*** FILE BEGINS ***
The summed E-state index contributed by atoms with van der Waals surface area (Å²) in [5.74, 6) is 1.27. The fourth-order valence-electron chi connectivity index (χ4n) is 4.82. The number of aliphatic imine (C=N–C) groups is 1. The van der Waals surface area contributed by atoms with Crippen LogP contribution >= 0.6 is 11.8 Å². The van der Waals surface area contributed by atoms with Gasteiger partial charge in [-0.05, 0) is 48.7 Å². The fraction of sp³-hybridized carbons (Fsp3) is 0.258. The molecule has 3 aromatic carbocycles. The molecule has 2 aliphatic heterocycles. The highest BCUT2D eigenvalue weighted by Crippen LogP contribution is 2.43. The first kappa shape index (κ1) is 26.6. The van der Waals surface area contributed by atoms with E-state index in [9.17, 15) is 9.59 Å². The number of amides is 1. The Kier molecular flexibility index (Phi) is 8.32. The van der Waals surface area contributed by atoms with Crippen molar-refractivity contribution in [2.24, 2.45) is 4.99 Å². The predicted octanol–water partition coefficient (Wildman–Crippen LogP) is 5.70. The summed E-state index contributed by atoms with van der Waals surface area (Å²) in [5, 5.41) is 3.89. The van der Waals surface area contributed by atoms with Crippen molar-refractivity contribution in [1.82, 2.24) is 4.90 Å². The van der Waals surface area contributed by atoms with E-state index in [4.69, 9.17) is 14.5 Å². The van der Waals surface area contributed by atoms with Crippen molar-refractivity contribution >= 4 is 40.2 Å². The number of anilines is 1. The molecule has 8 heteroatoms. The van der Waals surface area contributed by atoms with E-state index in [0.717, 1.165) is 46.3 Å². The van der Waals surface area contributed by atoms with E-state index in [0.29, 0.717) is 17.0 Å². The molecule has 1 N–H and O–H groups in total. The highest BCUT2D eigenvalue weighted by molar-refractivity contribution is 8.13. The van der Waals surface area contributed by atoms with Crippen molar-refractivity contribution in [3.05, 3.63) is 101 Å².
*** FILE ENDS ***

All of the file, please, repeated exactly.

The summed E-state index contributed by atoms with van der Waals surface area (Å²) in [5.74, 6) is 1.27. The fourth-order valence-electron chi connectivity index (χ4n) is 4.82. The number of aliphatic imine (C=N–C) groups is 1. The van der Waals surface area contributed by atoms with Crippen LogP contribution >= 0.6 is 11.8 Å². The van der Waals surface area contributed by atoms with Gasteiger partial charge in [-0.05, 0) is 48.7 Å². The fraction of sp³-hybridized carbons (Fsp3) is 0.258. The molecule has 3 aromatic carbocycles. The molecule has 2 aliphatic heterocycles. The highest BCUT2D eigenvalue weighted by Crippen LogP contribution is 2.43. The first kappa shape index (κ1) is 26.6. The van der Waals surface area contributed by atoms with E-state index in [9.17, 15) is 9.59 Å². The number of amides is 1. The Kier molecular flexibility index (Phi) is 8.32. The van der Waals surface area contributed by atoms with Crippen molar-refractivity contribution in [2.24, 2.45) is 4.99 Å². The predicted octanol–water partition coefficient (Wildman–Crippen LogP) is 5.70. The summed E-state index contributed by atoms with van der Waals surface area (Å²) in [5, 5.41) is 3.89. The van der Waals surface area contributed by atoms with Crippen molar-refractivity contribution in [1.82, 2.24) is 4.90 Å². The van der Waals surface area contributed by atoms with E-state index in [4.69, 9.17) is 14.5 Å². The van der Waals surface area contributed by atoms with Crippen molar-refractivity contribution >= 4 is 40.2 Å². The number of anilines is 1. The molecule has 8 heteroatoms. The van der Waals surface area contributed by atoms with E-state index in [0.717, 1.165) is 46.3 Å². The van der Waals surface area contributed by atoms with E-state index in [0.29, 0.717) is 17.0 Å². The molecule has 1 N–H and O–H groups in total. The highest BCUT2D eigenvalue weighted by molar-refractivity contribution is 8.13. The van der Waals surface area contributed by atoms with Crippen molar-refractivity contribution in [3.05, 3.63) is 101 Å².